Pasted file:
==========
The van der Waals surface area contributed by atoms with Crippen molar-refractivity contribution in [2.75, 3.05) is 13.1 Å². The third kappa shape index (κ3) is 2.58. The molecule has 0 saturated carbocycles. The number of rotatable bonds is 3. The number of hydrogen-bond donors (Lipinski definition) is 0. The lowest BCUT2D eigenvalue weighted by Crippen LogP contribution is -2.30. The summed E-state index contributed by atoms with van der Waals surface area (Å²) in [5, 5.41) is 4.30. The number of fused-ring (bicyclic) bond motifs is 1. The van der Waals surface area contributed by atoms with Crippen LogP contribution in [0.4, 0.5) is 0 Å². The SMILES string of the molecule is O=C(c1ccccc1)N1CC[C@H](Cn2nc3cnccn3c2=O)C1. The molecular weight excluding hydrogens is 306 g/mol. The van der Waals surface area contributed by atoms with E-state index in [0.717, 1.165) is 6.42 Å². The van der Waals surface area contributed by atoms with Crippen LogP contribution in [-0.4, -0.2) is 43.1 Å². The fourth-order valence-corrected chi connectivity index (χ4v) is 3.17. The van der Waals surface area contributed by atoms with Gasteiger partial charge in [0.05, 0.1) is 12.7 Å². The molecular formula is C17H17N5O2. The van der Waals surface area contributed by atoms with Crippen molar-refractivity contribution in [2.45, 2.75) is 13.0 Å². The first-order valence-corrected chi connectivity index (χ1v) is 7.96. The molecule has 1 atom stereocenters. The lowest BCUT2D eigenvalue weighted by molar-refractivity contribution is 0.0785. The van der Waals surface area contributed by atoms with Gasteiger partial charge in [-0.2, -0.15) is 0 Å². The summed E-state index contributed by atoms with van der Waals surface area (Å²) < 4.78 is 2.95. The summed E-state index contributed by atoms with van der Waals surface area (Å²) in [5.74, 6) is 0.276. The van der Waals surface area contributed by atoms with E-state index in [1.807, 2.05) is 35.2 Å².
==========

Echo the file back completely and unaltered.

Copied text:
The van der Waals surface area contributed by atoms with Crippen molar-refractivity contribution in [2.75, 3.05) is 13.1 Å². The third kappa shape index (κ3) is 2.58. The molecule has 0 saturated carbocycles. The number of rotatable bonds is 3. The number of hydrogen-bond donors (Lipinski definition) is 0. The lowest BCUT2D eigenvalue weighted by Crippen LogP contribution is -2.30. The summed E-state index contributed by atoms with van der Waals surface area (Å²) in [5, 5.41) is 4.30. The number of fused-ring (bicyclic) bond motifs is 1. The van der Waals surface area contributed by atoms with Crippen LogP contribution in [0.4, 0.5) is 0 Å². The SMILES string of the molecule is O=C(c1ccccc1)N1CC[C@H](Cn2nc3cnccn3c2=O)C1. The molecular weight excluding hydrogens is 306 g/mol. The van der Waals surface area contributed by atoms with E-state index in [0.717, 1.165) is 6.42 Å². The van der Waals surface area contributed by atoms with Crippen LogP contribution in [-0.4, -0.2) is 43.1 Å². The fourth-order valence-corrected chi connectivity index (χ4v) is 3.17. The van der Waals surface area contributed by atoms with Gasteiger partial charge in [0.05, 0.1) is 12.7 Å². The molecular formula is C17H17N5O2. The van der Waals surface area contributed by atoms with Crippen molar-refractivity contribution in [2.45, 2.75) is 13.0 Å². The first-order valence-corrected chi connectivity index (χ1v) is 7.96. The molecule has 1 atom stereocenters. The lowest BCUT2D eigenvalue weighted by molar-refractivity contribution is 0.0785. The van der Waals surface area contributed by atoms with Gasteiger partial charge in [-0.2, -0.15) is 0 Å². The summed E-state index contributed by atoms with van der Waals surface area (Å²) < 4.78 is 2.95. The summed E-state index contributed by atoms with van der Waals surface area (Å²) in [5.74, 6) is 0.276. The van der Waals surface area contributed by atoms with E-state index in [1.807, 2.05) is 35.2 Å².